Updated after the jump with the differences between the Times' and LAUSD's grading criteria.

When the Los Angeles Times unrolled a list of 6,000 Los Angeles teachers, ranked in order of whose students were showing the most improvements on standardized tests, a huge corner of the community (and by that we mostly mean the teachers' union) was extraordinarily butthurt. The Times was naming names, and educators could no longer hide behind the harmonious, one-for-all United Teachers Los Angeles front.

That the L.A. Board of Education followed in reporters' footsteps today, announcing a new “Academic Growth Over Time” system to measure student progress, affirms a huge shift…

… toward open-minded reform at an executive level.

Because in the end, the ratings won't be about kids. They'll be about the adults we pay to guide them.

In today's presser on the board's decision, the Los Angeles Unified School District recruits a scientist to explain the difference between the Times investigation and the district's endeavor:

“What the Los Angeles Times did with value-added research was merely reporting. What the LAUSD is doing with Academic Growth over Time is preparing the numbers and using the data to generate change to help educators, principals and support staff to in turn teach our students and help them in their academic achievements,” Rob Myer, University of Wisconsin Value Added Research Center, explained.

District officials are clearly feeling the pressure from another huge Times release of teacher grades, due out in about a month. Combined with last August's eye-opening list, the big (yet absolutely specific) picture of weaknesses within the district will be all the clearer.

From what we can tell, the district's own rating system will be mechanically the same as similar to the Times' — just employed differently. Aka, parents won't be able to peruse which individual teachers score badly, just how the schools are doing overall. [Those numbers should be posted here by tomorrow.]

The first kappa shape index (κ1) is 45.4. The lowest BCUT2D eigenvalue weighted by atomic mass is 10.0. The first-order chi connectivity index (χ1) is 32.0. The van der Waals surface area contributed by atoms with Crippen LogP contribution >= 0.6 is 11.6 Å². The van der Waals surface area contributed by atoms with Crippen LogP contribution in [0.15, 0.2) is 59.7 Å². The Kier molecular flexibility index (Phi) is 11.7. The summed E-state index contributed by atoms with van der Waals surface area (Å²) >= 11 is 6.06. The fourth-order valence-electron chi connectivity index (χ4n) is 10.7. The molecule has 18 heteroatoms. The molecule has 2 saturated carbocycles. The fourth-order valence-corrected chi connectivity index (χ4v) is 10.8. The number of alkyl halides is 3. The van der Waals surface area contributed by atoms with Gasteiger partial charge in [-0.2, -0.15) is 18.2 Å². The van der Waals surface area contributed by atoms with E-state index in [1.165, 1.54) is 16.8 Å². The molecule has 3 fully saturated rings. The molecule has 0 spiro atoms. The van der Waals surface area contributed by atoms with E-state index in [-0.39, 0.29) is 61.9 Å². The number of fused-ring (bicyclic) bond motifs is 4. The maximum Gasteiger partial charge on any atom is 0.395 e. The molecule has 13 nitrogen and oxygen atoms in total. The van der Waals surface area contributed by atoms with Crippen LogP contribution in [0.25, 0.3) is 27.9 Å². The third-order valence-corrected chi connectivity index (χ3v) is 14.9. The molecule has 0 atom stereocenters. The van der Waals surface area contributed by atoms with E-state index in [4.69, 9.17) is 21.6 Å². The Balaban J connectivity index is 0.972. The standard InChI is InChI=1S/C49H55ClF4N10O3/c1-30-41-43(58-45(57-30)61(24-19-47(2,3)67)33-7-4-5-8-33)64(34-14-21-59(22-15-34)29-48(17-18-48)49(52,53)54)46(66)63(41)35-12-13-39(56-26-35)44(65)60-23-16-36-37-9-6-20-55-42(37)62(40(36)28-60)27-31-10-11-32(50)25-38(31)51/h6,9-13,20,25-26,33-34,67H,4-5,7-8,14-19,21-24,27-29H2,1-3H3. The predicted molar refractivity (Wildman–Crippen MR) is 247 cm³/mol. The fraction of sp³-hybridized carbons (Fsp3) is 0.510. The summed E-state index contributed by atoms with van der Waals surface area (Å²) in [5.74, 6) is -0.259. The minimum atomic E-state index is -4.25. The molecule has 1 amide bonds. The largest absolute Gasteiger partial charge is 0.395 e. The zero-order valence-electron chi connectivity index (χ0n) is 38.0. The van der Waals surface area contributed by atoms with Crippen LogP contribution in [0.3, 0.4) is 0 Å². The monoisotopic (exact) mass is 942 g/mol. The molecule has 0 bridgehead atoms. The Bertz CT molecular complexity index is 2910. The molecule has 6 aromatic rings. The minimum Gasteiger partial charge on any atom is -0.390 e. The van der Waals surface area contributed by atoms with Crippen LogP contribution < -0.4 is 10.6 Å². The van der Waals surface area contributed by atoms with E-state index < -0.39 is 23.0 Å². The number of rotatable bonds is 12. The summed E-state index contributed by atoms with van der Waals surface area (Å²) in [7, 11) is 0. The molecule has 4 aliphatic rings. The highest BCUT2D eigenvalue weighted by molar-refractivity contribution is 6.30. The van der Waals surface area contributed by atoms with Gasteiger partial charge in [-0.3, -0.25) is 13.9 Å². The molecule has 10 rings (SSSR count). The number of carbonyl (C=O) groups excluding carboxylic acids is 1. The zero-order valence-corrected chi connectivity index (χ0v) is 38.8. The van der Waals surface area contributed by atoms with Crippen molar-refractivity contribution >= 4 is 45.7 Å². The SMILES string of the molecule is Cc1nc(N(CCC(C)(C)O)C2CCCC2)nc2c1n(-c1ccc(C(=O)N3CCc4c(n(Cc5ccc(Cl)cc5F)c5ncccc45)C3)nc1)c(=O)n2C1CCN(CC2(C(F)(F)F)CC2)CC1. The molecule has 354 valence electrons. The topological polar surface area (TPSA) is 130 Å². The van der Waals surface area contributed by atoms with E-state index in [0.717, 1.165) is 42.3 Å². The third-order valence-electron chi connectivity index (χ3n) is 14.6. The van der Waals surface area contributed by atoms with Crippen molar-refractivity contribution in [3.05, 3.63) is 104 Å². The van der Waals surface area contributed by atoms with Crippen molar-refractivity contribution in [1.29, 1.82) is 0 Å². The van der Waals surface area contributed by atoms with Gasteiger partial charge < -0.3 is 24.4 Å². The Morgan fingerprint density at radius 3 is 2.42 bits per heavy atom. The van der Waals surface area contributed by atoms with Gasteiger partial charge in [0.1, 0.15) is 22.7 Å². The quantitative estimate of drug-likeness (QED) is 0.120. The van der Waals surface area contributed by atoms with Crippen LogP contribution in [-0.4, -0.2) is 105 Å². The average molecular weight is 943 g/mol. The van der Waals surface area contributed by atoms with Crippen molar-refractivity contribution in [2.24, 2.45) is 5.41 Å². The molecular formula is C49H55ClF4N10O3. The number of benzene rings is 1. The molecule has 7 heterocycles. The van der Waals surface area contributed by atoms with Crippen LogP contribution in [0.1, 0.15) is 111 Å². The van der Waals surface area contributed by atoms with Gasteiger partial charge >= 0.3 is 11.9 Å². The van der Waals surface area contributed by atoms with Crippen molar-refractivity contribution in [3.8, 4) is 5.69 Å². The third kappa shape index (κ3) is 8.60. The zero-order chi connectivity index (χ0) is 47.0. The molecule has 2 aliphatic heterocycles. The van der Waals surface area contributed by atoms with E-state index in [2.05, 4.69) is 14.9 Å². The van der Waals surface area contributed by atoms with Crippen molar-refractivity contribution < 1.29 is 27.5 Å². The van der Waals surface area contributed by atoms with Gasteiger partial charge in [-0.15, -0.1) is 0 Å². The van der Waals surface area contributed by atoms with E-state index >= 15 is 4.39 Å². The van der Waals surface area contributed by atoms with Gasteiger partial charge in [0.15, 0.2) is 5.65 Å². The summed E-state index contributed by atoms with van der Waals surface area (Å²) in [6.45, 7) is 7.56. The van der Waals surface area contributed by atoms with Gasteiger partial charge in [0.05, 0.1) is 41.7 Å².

Update: The district's results might actually differ greatly. Here's why, via LAUSD policy specialist Sarah Figueroa:

Model differences: There are differences in the models, some of which has to do with the amount of data available to the Times and some to do with modeling choices. In terms of data, the Times did not have access to many of the student demographic characteristics that have been incorporated into our model.

Results reported: While the LA Times has reported a school-wide result, our results separate English Language Arts and math. The Times has also aggregated results across multiple years, while we are reporting one year and three year results.

Reporting precision: While more complex, our results include a measure of statistical confidence, so that we only report positive or negative AGT results when the data supports that level of precision.

KPCC also held a highly informative roundtable on the subject.

But still — it's a huge step toward accountability. Coupled with a new court ruling that seniority can't influence which teachers are laid off first, this comprehensive system for measuring teacher effectiveness could actually lead to the honing of the public workforce. Including teachers' own self-awareness, seeing as they'll have access to the scores.

It's all thanks to the Teacher Effectiveness Task Force — birthed in 2008 by level-headed board member Yolie Flores, along with Monica Garcia and Richard Vladovic, in an effort to soldier past the old-fashioned kumbaya crowd for some harsher opportunities in hiring.

Brand-new LAUSD Superintendent John Deasy states his approval today as well:

“As we get more sophisticated in the way in which we use data to accelerate progress, it is critical to support our principals and teachers to understand grade-level and school-level data. This initial set of information positions us to do that.”


LA Weekly